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The Best Triumph HD4X Hybrid OAT Coolant Alternatives — Analysed in Detail

Triumph HD4X Hybrid OAT coolant alternatives

Whenever you’re servicing a Triumph motorcycle, you might come across the section that says you have to replace the coolant every 4 years (regardless of mileage done) with “HD4X”.

But HD4X Hybrid OAT Coolant isn’t always available, depending on where you are in the world and how you buy (from dealers, stores, or online). So it’s good to know a Triumph HD4X Hybrid OAT alternative.

If you ask people on forums, you’ll get a wide range of recommendations, including

  • “just use HD4X from a Triumph dealer” (fine, but may not be convenient)
  • “any coolant is good” (there’s some truth to this, but it helps to be close to spec),
  • “Engine Ice/Evan’s” (Evans is good for storage, Engine Ice is expensive), or even
  • “Just use water” (don’t do this unless you have a race bike, distilled water, and have some corrosion inhibitors handy).

Trying to sift through the noise, we’ve checked the data sheets for HD4X coolant and tried to find the best alternative.

Summary: The two best Triumph HD4X Hybrid OAT Alternatives

You can read the below in detail at your leisure. Don’t blindly trust us, check the facts!

But the two best Triumph HD4x alternatives are below.

In summary, like Triumph HD4X, both of these are hybrid OAT coolants that contain silicates, and manufacturers suggest you shouldn’t swap from a silicate-enhanced to a silicate-free coolant.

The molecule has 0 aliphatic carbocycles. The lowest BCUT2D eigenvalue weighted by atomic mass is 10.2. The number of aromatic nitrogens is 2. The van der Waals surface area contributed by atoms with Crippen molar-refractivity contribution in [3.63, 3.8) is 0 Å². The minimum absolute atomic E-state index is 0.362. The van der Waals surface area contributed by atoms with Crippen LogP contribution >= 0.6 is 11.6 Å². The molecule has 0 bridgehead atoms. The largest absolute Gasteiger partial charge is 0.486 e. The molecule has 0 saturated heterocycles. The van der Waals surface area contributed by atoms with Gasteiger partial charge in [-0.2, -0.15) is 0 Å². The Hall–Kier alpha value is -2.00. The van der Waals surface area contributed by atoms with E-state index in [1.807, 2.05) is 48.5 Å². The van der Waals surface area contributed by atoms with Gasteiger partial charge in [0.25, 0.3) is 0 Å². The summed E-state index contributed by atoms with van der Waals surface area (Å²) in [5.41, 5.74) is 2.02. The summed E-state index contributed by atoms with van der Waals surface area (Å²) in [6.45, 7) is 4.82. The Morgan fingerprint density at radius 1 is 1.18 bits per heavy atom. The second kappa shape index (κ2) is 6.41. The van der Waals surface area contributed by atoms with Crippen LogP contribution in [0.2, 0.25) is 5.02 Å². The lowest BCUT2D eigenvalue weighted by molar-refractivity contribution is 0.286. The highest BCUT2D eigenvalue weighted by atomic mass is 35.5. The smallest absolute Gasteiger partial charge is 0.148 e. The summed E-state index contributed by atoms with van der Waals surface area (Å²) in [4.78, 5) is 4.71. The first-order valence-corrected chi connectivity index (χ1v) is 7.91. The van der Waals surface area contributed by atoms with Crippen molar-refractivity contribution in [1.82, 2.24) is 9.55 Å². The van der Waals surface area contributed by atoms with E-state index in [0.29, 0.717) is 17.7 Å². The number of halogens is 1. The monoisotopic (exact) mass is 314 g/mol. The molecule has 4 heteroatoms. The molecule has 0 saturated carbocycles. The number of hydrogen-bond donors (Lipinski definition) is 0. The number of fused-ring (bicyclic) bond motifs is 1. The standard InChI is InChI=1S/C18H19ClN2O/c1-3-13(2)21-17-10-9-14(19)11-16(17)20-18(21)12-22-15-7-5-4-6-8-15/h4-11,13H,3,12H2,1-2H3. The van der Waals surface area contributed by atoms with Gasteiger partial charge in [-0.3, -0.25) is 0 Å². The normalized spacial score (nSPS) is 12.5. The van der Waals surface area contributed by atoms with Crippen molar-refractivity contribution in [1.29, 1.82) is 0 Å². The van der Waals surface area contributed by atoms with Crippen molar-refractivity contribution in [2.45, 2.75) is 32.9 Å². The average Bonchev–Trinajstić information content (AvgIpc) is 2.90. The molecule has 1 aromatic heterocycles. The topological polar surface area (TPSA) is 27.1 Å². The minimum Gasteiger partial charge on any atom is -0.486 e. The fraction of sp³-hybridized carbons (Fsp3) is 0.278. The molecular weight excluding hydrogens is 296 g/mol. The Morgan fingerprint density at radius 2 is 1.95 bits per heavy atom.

What is Triumph HD4X coolant? The Data Sheet

Here’s what Triumph says about HD4X coolant in the manuals.

  • “HD4X Hybrid OAT coolant contains corrosion inhibitors and antifreeze suitable for aluminium engines and radiators.” (Triumph Tiger 900 manual)
  • It’s a “year-round, Hybrid Organic Acid Technology (known as Hybrid OAT or HOAT) coolant” with a “50% solution of ethylene glycol based antifreeze” (Triumph Speed Triple 2011 manual)

For more technical information, the data sheet for HD4X from Finol says that Triumph HD4X

  • Based on monoethylene glycol
  • Free of amines, nitrites or phosphates
Triumph HD4X Data Sheet from Finol
HD4X coolant data sheet

This info sheet mentions it’s free of nitrites, which contradicts with the info below. This info sheet for Triumph HD4X Hybrid Oat says that it is

  • “an ethylene glycol-based engine coolant formulated for optimum performance in heavy duty diesel engine applications but equally suitable for light duty use.